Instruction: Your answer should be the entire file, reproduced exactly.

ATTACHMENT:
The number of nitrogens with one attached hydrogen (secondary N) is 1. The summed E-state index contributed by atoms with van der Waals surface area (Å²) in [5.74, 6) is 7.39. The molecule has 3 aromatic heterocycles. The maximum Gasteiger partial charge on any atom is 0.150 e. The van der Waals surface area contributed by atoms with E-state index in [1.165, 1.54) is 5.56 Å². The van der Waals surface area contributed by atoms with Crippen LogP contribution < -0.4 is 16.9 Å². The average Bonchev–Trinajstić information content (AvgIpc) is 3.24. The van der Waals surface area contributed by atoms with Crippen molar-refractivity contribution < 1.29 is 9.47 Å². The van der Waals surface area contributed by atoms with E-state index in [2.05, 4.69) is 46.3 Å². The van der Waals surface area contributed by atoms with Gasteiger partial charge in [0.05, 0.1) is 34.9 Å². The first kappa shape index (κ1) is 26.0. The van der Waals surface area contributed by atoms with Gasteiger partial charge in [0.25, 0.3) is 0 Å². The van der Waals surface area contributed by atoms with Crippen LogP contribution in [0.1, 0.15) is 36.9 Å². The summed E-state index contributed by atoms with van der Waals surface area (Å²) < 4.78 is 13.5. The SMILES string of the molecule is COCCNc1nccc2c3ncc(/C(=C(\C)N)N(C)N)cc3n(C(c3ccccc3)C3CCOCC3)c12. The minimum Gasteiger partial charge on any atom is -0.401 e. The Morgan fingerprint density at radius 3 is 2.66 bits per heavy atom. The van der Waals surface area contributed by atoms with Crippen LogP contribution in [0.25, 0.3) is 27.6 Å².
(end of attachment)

The number of nitrogens with one attached hydrogen (secondary N) is 1. The summed E-state index contributed by atoms with van der Waals surface area (Å²) in [5.74, 6) is 7.39. The molecule has 3 aromatic heterocycles. The maximum Gasteiger partial charge on any atom is 0.150 e. The van der Waals surface area contributed by atoms with E-state index in [1.165, 1.54) is 5.56 Å². The van der Waals surface area contributed by atoms with Crippen LogP contribution < -0.4 is 16.9 Å². The average Bonchev–Trinajstić information content (AvgIpc) is 3.24. The van der Waals surface area contributed by atoms with Crippen molar-refractivity contribution < 1.29 is 9.47 Å². The van der Waals surface area contributed by atoms with E-state index in [2.05, 4.69) is 46.3 Å². The van der Waals surface area contributed by atoms with Gasteiger partial charge in [0.05, 0.1) is 34.9 Å². The first kappa shape index (κ1) is 26.0. The van der Waals surface area contributed by atoms with Gasteiger partial charge in [0.25, 0.3) is 0 Å². The van der Waals surface area contributed by atoms with Crippen LogP contribution in [0.1, 0.15) is 36.9 Å². The summed E-state index contributed by atoms with van der Waals surface area (Å²) < 4.78 is 13.5. The SMILES string of the molecule is COCCNc1nccc2c3ncc(/C(=C(\C)N)N(C)N)cc3n(C(c3ccccc3)C3CCOCC3)c12. The minimum Gasteiger partial charge on any atom is -0.401 e. The Morgan fingerprint density at radius 3 is 2.66 bits per heavy atom. The van der Waals surface area contributed by atoms with Crippen LogP contribution in [0.25, 0.3) is 27.6 Å².